Brain-controlled telepresence robot gives disabled people freedom to socialize

Telepresence robot for disabled_1

People with motor disability have to make many compromises in life and their dependence on care takers is the main reason behind stress. To give such unfortunate disabled people a reason to smile because of the freedom they get, researchers have developed a telepresence robot. This brain-controlled robot developed by a team of researchers from Switzerland and Italy aids people with motor disability in navigating places remotely just with the power of their brain.

Yes, a brain-controlled interface which reads brain signals using a non-invasive helmet fitted with EEG signal tracker. All they have to do is concentrate in their brain on the direction to take and the telepresence robot moves in that direction. In a test conducted with people having motor disability and ones having no such disability, the ones with motor disability performed well in moving the robot in intended direction.

Disabled can chat remotely with people using this telepresence robot

The robot is basically a laptop mounted on top of a rolling base which allows it to move in any direction. On the other end, the person with motor disability wears a skullcap fitted with electroencephalogram (EEG) sensors and imagines the movement with their hand or feet. The laptop is loaded with Skype software and the person can have a conversation with people via the laptop’s webcam.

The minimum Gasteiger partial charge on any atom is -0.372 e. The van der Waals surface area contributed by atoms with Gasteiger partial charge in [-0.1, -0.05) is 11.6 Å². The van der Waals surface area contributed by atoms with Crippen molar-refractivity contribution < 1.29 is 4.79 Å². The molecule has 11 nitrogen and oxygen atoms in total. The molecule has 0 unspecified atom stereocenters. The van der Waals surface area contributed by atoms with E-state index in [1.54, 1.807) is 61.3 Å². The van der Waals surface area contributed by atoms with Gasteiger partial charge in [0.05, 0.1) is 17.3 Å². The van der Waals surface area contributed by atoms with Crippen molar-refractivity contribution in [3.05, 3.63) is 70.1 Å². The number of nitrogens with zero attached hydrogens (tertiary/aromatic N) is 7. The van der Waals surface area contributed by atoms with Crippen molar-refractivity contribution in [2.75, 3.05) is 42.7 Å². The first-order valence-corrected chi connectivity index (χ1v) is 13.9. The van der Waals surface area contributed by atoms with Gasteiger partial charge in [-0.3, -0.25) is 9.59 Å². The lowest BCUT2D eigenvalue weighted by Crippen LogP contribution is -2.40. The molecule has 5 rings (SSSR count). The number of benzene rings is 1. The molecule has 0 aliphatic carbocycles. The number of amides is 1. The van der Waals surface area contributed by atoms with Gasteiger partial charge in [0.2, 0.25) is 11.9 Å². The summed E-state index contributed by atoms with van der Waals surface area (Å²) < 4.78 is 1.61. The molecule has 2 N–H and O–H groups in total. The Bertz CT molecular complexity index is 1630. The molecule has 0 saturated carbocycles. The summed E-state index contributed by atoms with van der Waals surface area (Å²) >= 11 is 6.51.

Telepresence robot for disabled

The robot has been designed primarily to let the disabled have fun by mixing in with the people and their activities remotely from their room. Also, it gives them freedom to have a look at what’s going on in their home and enjoy the happenings. This way they mix in with the social circles and let out all the stress which accompanies such depressing ailments.

The telepresence robot is still in prototype stage and is all set to make improvements to integrate other features. Researchers want to make sure the robot is controlled easily with minimum concentration levels and also improve the robot’s ability to move on different kind of terrains.

Via: MITTechnologyReview

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Gaurav

Hailing from the northern region of India, Gaurav has a profound liking for everything upbeat in the cloud and vision to acquaint readers with the latest technology news. He likes to observe nature, write thought provoking quotes, travel places, drive cars and play video games when things get too boring. And his food for thought comes from ambient music scores he listens to.

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